Israel: the Oil, Gas Opportunity
Since natural gas was first discovered offshore Israel in 1998, the country has seen the growth of an oil and gas industry that promises to provide not only an economic boost to the country itself but could also prove to be a diplomatic tool that can be used to build better relations with some of its neighboring states.
Interest in Israel as a hydrocarbon-producing nation grew significantly in 2009 after Noble Energy Inc. – then a relatively small U.S. independent oil and gas producer – found the largest deep-water natural gas discovery in the world that year. The discovery, Tamar, had gross mean resources estimated at a whopping 10 trillion cubic feet.
But even that discovery was dwarfed by Noble's subsequent find of 19 trillion cubic feet of gas at the Leviathan field, some 29 miles to the southwest of Tamar, in December 2010.
Since 2009, Noble and its partners have discovered estimated gross resources of more than 35 trillion cubic feet of natural gas offshore Israel.
However, despite these successes Israel is still somewhat "under the radar" as far as the international oil and gas industry is concerned, according to Joshua Beagelman – the Chief Operating Officer of Universal Oil & Gas, which is organizing Israel's first international oil and gas conference and exhibition in November this year.
"There are a lot of independent operators in the U.S. that have not considered Israel because it's just not on their agenda. Israel, in terms of marketing, does not seem as attractive as Cyprus or Lebanon," Beagelman said, explaining that Cyprus may have made a few discoveries but it hasn't developed them yet while Lebanon is still at a very early exploration stage.
"So, Israel in that region is the only country with production online at the moment."
Indeed, the time taken for the Tamar field from discovery in 2009 to production of first gas in March 2013 is demonstrative of why Israel should be on more international oil and gas firms' radar screens, according to Beagelman.
"It took them four years to get to the production stage. That's up there as one of the fastest-ever turnarounds of a deep-water discovery. This showcases a lot of things: it demonstrates Israel's infrastructure and it shows that they can go to production in a short space of time in an emerging oil and gas market. In other emerging markets that process can take double the amount of time or even longer," Beagelman said.
Israel also has a very significant onshore opportunity in the shape of oil shale – oil trapped in rock that is extracted using heat as well as drilling. Israel and neighboring Jordan sit on the second-largest deposits of oil shale in the world after the United States.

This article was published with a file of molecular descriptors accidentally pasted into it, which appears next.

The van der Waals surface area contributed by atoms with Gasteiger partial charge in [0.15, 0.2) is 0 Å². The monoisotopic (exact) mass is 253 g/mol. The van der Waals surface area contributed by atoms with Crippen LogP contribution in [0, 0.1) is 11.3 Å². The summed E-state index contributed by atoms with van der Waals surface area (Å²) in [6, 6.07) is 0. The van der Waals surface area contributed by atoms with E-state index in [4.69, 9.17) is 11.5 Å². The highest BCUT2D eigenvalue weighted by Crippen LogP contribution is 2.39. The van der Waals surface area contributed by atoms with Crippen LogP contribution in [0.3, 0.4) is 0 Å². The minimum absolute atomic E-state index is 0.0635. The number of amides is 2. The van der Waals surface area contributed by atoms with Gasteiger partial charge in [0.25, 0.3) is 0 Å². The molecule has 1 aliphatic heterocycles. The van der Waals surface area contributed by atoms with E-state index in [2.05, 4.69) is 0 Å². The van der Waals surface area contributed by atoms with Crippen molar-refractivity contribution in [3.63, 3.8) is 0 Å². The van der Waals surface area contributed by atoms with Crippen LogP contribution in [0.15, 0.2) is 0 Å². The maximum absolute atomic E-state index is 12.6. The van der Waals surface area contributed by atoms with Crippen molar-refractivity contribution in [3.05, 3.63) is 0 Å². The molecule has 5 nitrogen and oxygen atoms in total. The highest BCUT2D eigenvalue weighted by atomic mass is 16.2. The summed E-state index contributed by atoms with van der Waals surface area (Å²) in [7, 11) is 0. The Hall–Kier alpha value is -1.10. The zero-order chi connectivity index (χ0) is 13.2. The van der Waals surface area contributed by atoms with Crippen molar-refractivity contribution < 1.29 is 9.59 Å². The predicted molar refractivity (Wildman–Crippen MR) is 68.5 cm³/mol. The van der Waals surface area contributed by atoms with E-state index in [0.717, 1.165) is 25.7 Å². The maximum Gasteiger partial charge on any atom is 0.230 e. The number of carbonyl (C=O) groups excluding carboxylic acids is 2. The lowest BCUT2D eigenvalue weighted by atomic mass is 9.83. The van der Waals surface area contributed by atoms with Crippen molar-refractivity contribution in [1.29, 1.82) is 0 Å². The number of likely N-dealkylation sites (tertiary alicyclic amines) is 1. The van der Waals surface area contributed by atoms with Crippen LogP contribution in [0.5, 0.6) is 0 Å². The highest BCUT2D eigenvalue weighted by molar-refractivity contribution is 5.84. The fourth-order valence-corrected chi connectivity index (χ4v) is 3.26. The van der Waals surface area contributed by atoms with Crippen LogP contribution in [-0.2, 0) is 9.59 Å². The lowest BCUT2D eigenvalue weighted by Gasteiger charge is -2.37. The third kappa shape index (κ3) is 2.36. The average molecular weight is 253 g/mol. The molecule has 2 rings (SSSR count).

Genie Energy – a company with rights over areas of oil shale deposits in Israel – is working to exploit these resources with the help of former Chief Scientist of Shell Harold Vinegar and the Shell in-situ conversion process (Shell ICP), which he co-invented and is used to produce crude oil through heating oil shale "in place" without any excavation or mining. Vinegar is the official Chair of November’s conference, UOG 2014 and will deliver a keynote presentation about his work.
Coming back to the offshore arena, Beagelman believes that there is plenty of scope for other international oil and gas companies to join Noble in developing fields in the Levant Basin.
"During that period of Noble coming in and working with [Israel's] Delek – the main shareholder of the Tamar and Leviathan fields – a lot of Israelis took the opportunity to raise money on the stock exchange and acquired licenses from the government. They subsequently had mixed results. They were pretty underfinanced and they didn't have the right expertize. So the bottom line is that there are a number of farm-in opportunities," Beagelman said.
"Even for some deep-water projects they were trying to raise $100 million to $150 million, which is just not enough. That funds one well and if that comes up dry, then you've got a problem.
"So they need further investment and they need the right operators but the government is being quite strict on who can come in now. They have to be operators who have the right finance and, more importantly, that they have the required expertise to work in those areas."
Beagelman noted that when Noble came to Israel it was not aware of the potential size of the Levant Basin.
"It was only when Noble started to set up there and began to do its own seismic surveys that it understood that it could be onto something huge," he said.
"This should say to other operators that there are opportunities. What's clear is that there is a distinct lack of knowledge about those opportunities."
UOG 2014, the first international oil and gas conference and exhibition in Israel, will take place at the Dead Sea Resort November 18-24, 2014. To hear UOG COO Joshua Beagelman talk about the conference, click the link above.
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